Very few of us like doing the chores, but accomplishing these tasks can be helpful in a few key ways. First, dedicating mental space to a chore can get you away from stressful feelings and make you more present and mindful. Secondly, completing something on your to-do list gets an obligation out of the way and clears that mental space, so you can dedicate it to better things. It allows you to stop worrying about getting it done—or having someone hound you for not finishing it yet.

 

Tidying Your Space

Here's another one that doesn't sound that fun, but can do wonders. While some people can work perfectly fine in a messy space, clutter can throw others completely off track without them even realizing it. If your desk space or bedroom is starting to look like a hurricane came through it, set just 10 minutes aside to tidy things up and get them back into neat working order. You might be surprised to find that when your space is organized, your mind is, too.

 

Journaling

If you're not used to journaling, the process can sound tedious, but you don't have to write your life story to reap its benefits. Sometimes, the best thing you can do for your brain is write down whatever's immediately troubling you, just to anchor the thought that's bobbing around in your brain. Once you've written it down, feel free to cross out the words, or if you don't want anyone reading it, rip out the page and flush it down the toilet or throw it away somewhere secure. If you're worried about the future, try making a to-do list. Just getting what's in your head out of it can be very healing and give you a plan of attack for what needs to happen next.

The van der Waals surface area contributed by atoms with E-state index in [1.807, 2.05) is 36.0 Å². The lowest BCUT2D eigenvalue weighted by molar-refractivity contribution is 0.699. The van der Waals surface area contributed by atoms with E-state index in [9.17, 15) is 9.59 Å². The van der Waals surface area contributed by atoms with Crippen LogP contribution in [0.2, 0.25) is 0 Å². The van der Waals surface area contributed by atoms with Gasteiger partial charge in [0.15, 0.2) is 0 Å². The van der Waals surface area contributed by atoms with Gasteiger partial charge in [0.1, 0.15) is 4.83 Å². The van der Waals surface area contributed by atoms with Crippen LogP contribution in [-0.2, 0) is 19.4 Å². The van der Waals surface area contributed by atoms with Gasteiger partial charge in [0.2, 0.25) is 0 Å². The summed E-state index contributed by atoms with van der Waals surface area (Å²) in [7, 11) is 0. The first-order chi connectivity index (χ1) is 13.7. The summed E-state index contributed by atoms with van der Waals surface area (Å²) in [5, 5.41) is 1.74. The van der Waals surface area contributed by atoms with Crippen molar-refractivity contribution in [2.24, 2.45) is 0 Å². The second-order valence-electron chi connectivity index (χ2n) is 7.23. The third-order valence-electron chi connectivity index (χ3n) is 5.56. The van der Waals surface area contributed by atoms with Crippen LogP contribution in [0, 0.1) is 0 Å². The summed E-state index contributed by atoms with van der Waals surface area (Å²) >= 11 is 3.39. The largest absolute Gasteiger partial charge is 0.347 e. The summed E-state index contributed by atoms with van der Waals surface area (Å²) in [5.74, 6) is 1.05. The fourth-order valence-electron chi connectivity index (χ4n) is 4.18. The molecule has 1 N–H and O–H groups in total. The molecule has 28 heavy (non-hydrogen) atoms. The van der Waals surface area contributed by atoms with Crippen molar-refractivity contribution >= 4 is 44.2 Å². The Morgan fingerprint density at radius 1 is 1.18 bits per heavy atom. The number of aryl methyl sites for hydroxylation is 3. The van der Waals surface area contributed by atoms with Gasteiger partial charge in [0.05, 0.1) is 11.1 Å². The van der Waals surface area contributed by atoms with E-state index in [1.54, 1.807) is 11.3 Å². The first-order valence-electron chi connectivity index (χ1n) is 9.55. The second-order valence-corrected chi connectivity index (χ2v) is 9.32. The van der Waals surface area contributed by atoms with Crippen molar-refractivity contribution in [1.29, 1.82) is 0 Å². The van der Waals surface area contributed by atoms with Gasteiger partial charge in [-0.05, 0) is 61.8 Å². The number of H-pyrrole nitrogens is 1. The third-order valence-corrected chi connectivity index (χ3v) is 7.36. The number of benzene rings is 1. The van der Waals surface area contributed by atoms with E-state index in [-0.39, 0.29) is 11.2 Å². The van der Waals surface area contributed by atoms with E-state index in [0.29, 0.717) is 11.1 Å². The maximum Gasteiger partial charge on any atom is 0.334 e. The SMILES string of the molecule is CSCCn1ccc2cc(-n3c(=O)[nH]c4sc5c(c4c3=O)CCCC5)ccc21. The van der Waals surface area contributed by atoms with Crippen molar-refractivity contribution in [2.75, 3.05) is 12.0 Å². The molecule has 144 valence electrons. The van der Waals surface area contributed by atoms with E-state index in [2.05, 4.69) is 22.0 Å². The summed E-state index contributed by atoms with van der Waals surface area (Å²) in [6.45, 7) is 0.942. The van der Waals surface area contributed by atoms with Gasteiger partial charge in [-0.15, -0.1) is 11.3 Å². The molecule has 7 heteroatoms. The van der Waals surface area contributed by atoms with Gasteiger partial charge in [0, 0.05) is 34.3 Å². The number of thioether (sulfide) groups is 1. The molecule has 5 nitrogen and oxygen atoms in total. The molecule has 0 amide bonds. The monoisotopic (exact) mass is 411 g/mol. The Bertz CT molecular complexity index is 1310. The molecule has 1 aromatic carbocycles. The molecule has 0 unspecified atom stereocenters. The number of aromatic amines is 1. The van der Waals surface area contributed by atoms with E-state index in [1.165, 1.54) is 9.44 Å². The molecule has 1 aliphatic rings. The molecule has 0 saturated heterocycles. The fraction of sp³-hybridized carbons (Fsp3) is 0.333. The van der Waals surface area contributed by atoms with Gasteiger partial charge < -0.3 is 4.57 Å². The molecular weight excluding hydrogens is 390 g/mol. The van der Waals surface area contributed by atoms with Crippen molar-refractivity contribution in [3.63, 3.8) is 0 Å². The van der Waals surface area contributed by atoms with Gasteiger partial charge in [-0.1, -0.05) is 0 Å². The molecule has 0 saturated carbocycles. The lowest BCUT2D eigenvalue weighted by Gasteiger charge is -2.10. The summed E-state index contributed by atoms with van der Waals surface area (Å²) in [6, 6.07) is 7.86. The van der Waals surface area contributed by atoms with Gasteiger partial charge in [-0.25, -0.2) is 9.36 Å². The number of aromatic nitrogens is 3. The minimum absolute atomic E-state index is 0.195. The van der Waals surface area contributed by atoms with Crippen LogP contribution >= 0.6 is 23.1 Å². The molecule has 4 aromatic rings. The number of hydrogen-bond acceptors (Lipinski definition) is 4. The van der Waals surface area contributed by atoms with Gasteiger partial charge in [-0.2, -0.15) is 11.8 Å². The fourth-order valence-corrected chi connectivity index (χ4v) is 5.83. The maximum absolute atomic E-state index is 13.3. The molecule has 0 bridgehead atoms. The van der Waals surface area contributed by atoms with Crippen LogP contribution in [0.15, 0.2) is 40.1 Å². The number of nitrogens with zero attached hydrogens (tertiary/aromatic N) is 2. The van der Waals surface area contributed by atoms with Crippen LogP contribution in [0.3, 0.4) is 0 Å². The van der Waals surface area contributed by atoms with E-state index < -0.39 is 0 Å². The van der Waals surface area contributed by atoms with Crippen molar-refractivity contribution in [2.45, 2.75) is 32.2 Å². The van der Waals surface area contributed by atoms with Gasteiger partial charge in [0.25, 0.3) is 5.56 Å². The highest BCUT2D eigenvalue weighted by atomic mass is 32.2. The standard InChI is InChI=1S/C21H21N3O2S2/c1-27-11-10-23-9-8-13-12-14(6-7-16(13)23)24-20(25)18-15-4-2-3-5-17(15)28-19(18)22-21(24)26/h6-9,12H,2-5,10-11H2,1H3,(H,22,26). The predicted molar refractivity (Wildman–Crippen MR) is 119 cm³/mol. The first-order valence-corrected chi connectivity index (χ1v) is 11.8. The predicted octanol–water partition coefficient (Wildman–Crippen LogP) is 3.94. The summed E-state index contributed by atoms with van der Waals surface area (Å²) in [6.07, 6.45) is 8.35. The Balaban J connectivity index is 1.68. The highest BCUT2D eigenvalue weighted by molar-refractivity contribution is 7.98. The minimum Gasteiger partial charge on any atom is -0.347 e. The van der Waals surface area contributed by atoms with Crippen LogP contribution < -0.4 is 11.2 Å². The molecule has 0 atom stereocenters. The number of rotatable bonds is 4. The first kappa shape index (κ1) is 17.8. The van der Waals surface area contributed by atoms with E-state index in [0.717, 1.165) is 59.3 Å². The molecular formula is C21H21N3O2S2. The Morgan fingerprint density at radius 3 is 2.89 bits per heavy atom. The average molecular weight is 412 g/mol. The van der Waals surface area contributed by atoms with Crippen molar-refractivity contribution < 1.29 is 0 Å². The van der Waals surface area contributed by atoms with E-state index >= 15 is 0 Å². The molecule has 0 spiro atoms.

Letting Yourself Cry

If you've been holding some sadness in, it can be very cathartic to have a healthy cry. Give yourself plenty of time, and a private place to explore your emotions, and let it all out. If you need a little help getting started, reading a sad book or watching a tearjerking movie can put you on the path to doing what you need to, to start feeling better.

 

Reading a Book

When you need a moment to yourself, reading a book is a healthy way to temporarily disconnect with your own worries and invest in someone else's story, instead. Books can be an awesome way to explore different perspectives and get a new outlook on your situation, or simply escape it for a moment. Reading has the power to produce a calming effect, and when you do decide to return to the present moment, you might be able to jump in with a new outlook.

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(via Shutterstock)

 

Blocking or Muting Toxic People on Social Media

Do you feel tense or uneasy whenever you see certain people on social media? Whether they post stuff that bothers you or rubs you the wrong way, or you just dislike knowing what they're up to, get that toxicity out of your life now by getting them off your feed. Blocking them can get them out of your hair completely, but if they're someone you know IRL and that will cause drama, you can always mute instead. Curate your social media feed until it makes you happy, rather than resentful.

 

Need more guidance? Click HERE to find out why practicing forgiveness is also a form of self-care.